Also Amitriptyline hydrochloride BP
Amitriptyline is a tricyclic depressant.
It’s a potent inhibitor of noradrenaline re-uptake at noradrenergic nerve endings. It’s also a potent inhibitor of 5-hydroxytryptamine (Serotonin) re-uptake with equal efficacy for both mono-amines.
Amitryptyline also has antagonist effects at muscarinic acetycholine receptors and is one of the most potent tricyclic antidepressants. It blocks muscarinic acetycholine receptors in the central nervous system and in the periphery.
Tricyclic antidepressants also posses affinity for muscarinic and histamine H-1 receptors to varying degrees. The mechanism of action of amitriptyline as an antidepressant is usually attributed to it’s ability to inhibit monoamine re-uptake.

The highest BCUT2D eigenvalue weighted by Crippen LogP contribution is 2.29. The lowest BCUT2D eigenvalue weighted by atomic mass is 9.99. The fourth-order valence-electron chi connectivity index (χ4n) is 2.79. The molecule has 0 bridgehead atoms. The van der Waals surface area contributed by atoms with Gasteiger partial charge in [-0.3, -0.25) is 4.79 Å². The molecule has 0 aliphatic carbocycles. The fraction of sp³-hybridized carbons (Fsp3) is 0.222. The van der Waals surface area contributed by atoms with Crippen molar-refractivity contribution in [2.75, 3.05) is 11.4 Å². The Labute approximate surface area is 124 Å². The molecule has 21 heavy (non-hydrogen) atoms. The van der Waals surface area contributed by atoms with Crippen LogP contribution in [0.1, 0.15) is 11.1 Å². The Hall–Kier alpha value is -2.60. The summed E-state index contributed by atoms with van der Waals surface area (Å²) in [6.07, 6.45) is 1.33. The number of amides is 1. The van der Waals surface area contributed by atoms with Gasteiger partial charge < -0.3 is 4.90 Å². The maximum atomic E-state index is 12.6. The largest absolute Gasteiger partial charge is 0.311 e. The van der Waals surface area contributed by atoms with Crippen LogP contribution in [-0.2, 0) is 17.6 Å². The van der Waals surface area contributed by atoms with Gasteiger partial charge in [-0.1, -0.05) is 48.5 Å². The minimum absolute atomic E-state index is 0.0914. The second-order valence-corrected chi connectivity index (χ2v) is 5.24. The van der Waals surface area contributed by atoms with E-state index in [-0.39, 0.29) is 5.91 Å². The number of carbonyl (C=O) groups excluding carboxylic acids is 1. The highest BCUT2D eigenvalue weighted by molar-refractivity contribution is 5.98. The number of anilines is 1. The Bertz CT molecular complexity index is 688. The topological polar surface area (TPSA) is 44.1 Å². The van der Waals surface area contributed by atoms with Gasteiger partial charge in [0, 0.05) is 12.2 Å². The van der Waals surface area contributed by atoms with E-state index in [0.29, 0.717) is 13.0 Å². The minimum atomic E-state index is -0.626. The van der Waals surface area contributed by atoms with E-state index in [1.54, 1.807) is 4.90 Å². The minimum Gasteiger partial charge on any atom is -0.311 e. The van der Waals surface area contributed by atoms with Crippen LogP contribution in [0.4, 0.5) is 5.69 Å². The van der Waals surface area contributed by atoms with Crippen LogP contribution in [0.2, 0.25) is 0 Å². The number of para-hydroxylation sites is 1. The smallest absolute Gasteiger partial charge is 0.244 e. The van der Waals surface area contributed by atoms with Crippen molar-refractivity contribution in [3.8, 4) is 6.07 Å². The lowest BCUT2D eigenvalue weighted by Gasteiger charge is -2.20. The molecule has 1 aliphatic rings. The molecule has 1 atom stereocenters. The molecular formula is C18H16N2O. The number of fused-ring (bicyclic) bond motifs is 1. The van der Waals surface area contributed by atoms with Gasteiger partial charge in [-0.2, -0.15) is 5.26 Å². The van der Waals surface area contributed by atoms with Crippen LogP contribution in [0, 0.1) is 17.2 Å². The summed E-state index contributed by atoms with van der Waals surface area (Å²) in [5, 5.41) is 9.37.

Amitryptyline is readily absorbed from the gastro-intestinal tract, with peak plasma concentrations occuring within a few hours of oral administration.
Amitriptyline undergoes extensive first-pass metabolism and is demethylated in the liver to it’s primary active metabolite — noratriptyline.
Amitriptyline is widely distributed throughout the body and is extensively bound to plasma and tissue protein. It has an elimination half-life ranging from 9 to 25hours, which may be considerably extended in overdosage.
Amitriptyline crosses the placenta and is distributed into breast milk.
Amitriptyline is an antidepressant of the tricyclic group. It’s indicated for symptoms of depressive illness especially when sedation is required.